• Jessica Knurick

5 Ways to Naturally Reduce Inflammation In Your Body

Updated: Jun 8, 2019



Cancer, diabetes, heart disease, stroke, irritable bowel syndrome, depression, Alzheimer's, arthritis - these seemingly diverse diseases are all linked to one common denominator - Inflammation.

Generally, inflammation is a process meant to heal and is often regarded as your body’s first line of defense against damage to tissues, infection, or toxic exposure. If you’ve ever sprained your ankle or cut your finger, the heat, redness, swelling, and pain that you felt was a result of your body’s inflammatory response.

Chronic inflammation, however, is a completely different condition. Because we live in a pro-inflammatory world, many of us experience this inflammatory response continuously throughout our lives without even knowing it. Inflammatory agents include pollution, cigarette smoking, physical inactivity, stress, central obesity, and the “food” that we put into our bodies. This state of chronic inflammation, resulting from too many pro-inflammatory agents and not enough anti-inflammatory ones, plays a role in almost all chronic diseases.

So what can we do? The good news is that research has shown us that lifestyle modification (without medication) is incredibly effective at reducing inflammation in the body, thereby decreasing your risk for many different, but related, diseases.

Here are 5 important strategies to incorporate today to decrease inflammation in the body:

1. Increase your intake of Omega-3 fatty acids

Omega-3 fatty acids have powerful anti-inflammatory effects in the body and have been linked with reduced risk of heart disease, cancer, arthritis, and other inflammatory diseases.

They are essential fatty acids, which means your body can’t make them and they must come from your diet. The best dietary sources include fatty fish (salmon, mackerel, herring, tuna), flaxseeds, walnuts, chia seeds, and soybeans.

2. Increase your fruit and vegetable intake

Are you rolling your eyes? Stop and hear me out. Fruits and vegetables are the most nutrient dense foods in our food supply and they are packed with anti-inflammatory antioxidants and phytochemicals. Inflammation is all about balance – when your body has more anti-inflammatory agents than pro-inflammatory ones, you will start to see relief from the symptoms of inflammation.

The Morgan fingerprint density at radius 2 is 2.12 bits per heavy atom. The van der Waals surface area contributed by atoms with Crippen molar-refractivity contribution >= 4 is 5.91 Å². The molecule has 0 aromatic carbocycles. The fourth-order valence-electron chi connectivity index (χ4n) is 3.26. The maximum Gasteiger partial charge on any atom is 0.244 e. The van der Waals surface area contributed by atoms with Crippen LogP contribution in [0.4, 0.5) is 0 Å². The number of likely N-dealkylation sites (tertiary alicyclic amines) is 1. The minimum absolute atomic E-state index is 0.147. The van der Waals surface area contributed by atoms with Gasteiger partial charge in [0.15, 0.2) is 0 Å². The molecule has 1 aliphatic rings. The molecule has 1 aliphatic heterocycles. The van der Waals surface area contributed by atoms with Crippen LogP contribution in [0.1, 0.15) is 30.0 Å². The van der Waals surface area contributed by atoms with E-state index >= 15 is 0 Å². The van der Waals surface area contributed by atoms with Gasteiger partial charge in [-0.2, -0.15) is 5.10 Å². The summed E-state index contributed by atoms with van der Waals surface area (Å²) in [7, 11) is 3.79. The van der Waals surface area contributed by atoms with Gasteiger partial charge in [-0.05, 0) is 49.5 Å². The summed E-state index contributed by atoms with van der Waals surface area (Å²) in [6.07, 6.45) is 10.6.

I recommend including fruits and vegetables at as many meals as possible – the more the better. While they are all good, the most anti-inflammatory varieties include green leafy vegetables, berries, and vibrantly hued vegetables.

3. Decrease your intake of highly inflammatory foods

Now that we have talked about what to absolutely include in your diet, let’s talk about the foods that are actually causing inflammation in your body. When we continuously eat pro-inflammatory foods, we are setting our bodies up to be in a state of chronic inflammation.

Here are some of the worst offenders:

  • Trans fat: A diet high in trans fatty acids has been shown to increase inflammatory markers in the blood and is strongly linked with chronic diseases stemming from chronic inflammation.

Foods that are high in trans fatty acids include many processed foods such as cookies, crackers,

and chips, processed baked goods, and even children’s cereals. To identify trans fat, simply look

for the word partially hydrogenated on the ingredients list. This means it contains trans fat.

  • Processed and charred meats: The scientific evidence showing the adverse health effects of consuming processed meats is overwhelming. Furthermore, most processed meats are cooked for long periods at high temperatures, producing high levels of advanced glycation end products (AGEs). A buildup of AGEs in the blood increases the risk for chronic inflammation, cancer, and heart disease.

Processed meats include hams, bacon, sausages, salamis, hot dogs, bologna, spam, and deli

meats.

  • Added processed sugar: High intake of nutritionally devoid refined sugars increases levels of inflammatory messengers in the blood stream and over time, lead to chronic inflammation.

Added sugars are found in soda, candy, processed fruit drinks, white breads and pastas, baked

goods, and other refined carbohydrates.

4. Decrease stress

Stress is an often overlooked, but incredibly important, contributor to inflammation in the body. Stress triggers the hormone cortisol, which is best known for its involvement in our “fight or flight” response. When you are constantly stressed, you are pumping out high levels of cortisol, which will trigger pro-inflammatory cytokines from the immune system. When chronically elevated, cortisol can have harmful effects on weight, body fat, immune function, and chronic disease risk.

Some strategies to decrease stress include improving your sleep quality, exercise, breathing techniques, meditation, and potentially addressing psychological and emotional issues. Effective techniques to decrease stress will differ for everyone, but finding the right method for you is extremely important to your overall health.

5. Move more

Our bodies were meant to move. More and more research is coming out about the detrimental effects of chronic sitting. Physical activity is not just about the 30-60 minutes of exercise you do each day - it includes the other 15-16 hours you spend awake each day as well.

Being more physically active throughout the day, including walking more frequently, exhibits protection against inflammation in your body.

Exercise itself is also a powerful anti-inflammatory mediator that has been shown to chronically upregulate your body’s antioxidant defense systems. This means that your body will have a bigger and stronger antioxidant army to fight off inflammatory agents, thereby working to decrease chronic inflammation and disease.

#healthy #antioxidants #Inflammation

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© 2020 by Jessica Knurick